Nanotech promotion and post-government feasibility

Robert J. Bradbury (
Sat, 4 Sep 1999 06:33:20 -0700 (PDT)

I've been thinking about the situation in Russia, especially

Given these things, I've been considering writing some pieces for the Moscow Times (one of the major English language papers in Russia) about gene-tech, extended longevity, nano-tech, Extropian/transhumanis ideas, etc. hoping that they might spread to the Russian papers.

The reasons to do this might include:

However, this is a very tricky thing to do and could put me on the bad side of some very nasty people. In reviewing the discussions by den Otter, Eliezer, et. al., it seems evident that the things I need to make clear in any such articles, seem to be poorly understood even in this group.

So I want to float some ideas.

We still seem to a large degree to focus discussions on concepts that I suspect will be irrelevant. If we assume that: (a) nanotech makes the Bill Gates lifestyle possible. (b) Since there are many places (Australia, U.S., Canada,

      oceans, etc.) that have much more land/surface area than is
      required to provide power for their population, it would
      seem that during the nanotech-transition that these "free"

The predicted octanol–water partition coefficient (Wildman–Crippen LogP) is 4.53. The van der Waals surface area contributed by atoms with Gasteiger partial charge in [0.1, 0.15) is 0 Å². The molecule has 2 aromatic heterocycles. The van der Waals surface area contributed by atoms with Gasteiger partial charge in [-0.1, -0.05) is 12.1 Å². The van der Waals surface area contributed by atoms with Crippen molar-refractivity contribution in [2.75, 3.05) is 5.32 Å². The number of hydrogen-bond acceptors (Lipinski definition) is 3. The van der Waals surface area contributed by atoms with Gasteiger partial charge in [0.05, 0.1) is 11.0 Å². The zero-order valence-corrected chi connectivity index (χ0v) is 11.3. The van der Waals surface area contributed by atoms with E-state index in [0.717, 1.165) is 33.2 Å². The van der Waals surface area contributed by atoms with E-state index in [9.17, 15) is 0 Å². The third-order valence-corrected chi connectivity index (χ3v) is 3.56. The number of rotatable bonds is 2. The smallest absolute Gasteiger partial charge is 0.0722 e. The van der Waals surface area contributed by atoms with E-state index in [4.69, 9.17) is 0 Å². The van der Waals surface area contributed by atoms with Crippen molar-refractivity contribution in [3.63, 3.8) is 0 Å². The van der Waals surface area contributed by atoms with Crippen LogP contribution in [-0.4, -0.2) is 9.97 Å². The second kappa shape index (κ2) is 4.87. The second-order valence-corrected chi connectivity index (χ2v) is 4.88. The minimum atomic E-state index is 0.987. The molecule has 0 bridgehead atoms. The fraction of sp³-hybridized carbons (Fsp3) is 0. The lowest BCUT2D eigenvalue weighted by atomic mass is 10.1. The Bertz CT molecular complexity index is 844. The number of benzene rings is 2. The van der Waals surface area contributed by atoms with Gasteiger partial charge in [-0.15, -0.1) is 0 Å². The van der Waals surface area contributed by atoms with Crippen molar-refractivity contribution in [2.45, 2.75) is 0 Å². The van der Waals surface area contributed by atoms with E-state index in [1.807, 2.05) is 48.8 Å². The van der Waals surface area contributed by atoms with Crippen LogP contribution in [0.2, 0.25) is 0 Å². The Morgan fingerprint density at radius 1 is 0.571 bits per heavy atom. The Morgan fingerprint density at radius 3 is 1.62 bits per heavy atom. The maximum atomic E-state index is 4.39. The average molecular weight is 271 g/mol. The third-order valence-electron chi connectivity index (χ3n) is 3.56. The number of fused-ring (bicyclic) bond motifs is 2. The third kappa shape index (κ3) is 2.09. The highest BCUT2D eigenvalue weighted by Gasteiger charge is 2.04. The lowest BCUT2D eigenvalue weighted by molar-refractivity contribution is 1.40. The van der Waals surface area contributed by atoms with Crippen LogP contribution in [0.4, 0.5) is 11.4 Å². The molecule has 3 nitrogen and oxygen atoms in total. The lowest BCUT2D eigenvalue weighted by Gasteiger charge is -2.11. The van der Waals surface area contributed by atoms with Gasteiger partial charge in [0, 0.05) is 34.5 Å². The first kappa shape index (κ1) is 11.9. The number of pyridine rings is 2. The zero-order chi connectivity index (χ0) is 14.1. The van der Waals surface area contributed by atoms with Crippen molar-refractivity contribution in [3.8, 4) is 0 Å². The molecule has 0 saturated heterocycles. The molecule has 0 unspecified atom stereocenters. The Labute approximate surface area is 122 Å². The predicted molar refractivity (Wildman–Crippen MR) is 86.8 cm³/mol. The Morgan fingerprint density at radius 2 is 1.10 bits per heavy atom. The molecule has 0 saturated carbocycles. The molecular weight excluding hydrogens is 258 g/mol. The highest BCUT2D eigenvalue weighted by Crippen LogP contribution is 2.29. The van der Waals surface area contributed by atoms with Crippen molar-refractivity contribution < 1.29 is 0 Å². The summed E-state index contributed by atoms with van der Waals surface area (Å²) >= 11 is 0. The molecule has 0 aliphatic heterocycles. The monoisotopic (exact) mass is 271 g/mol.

areas could be opened to settlement from overcrowded 
      countries or those with oppressive governments.
  (c) So we should see a migration to the places that provide
      the freedom level that individuals prefer.

Now, this implies that governments now have to either: (a) imprison their citizens; or (b) compete with each other to provide maximal freedom. Assuming (a) doesn't occur, I presume that this stabilizes around some "maximally" free point where some societies allow you to do self-destructive things (thrill seeking recreational activities) and some discourage it. Since everyone is aware of the dangers of nanotech, everyone actively participates in verification and self-policing of the designs. Since everyone is virtually wealthy, you don't need to pay any bureaucrats, run subsidized programs, worry about retirement funds, etc. etc. Because of the wealth & migration possibilities, war seems obsolete. The risk-benefit tradeoff seems completely unjustifiable. It seems the role of government gets very small.

And yet we seem to focus huge amounts of conversation on what governments will or will not do. We don't seem to be able to climb out of the current system enough to see what the new system will look like. And if I can't communicate that then the articles are unlikely to have the impact I want.

Some people seem to have a fair amount of fear that nanotech is a bad thing and if so, the promotion of a U.S.-Russia nanotech race would not be good. But if it were combined with the perspective that such a race could not be "won" for long (as with the nuclear race) and that winning such a race would essentially make governments obsolete then it would appear that governments have the most to fear from nanotech. I'm assuming here that winning the race does not allow you to turn the other country into grey-goo because the other side anticipates this and has nano-tech stopping radiation sources available. This goes back to my extensive discussion that SI "wars" shouldn't occur, because you have to guarantee that you wipe out every last spec of nanotech belonging to the opposing side.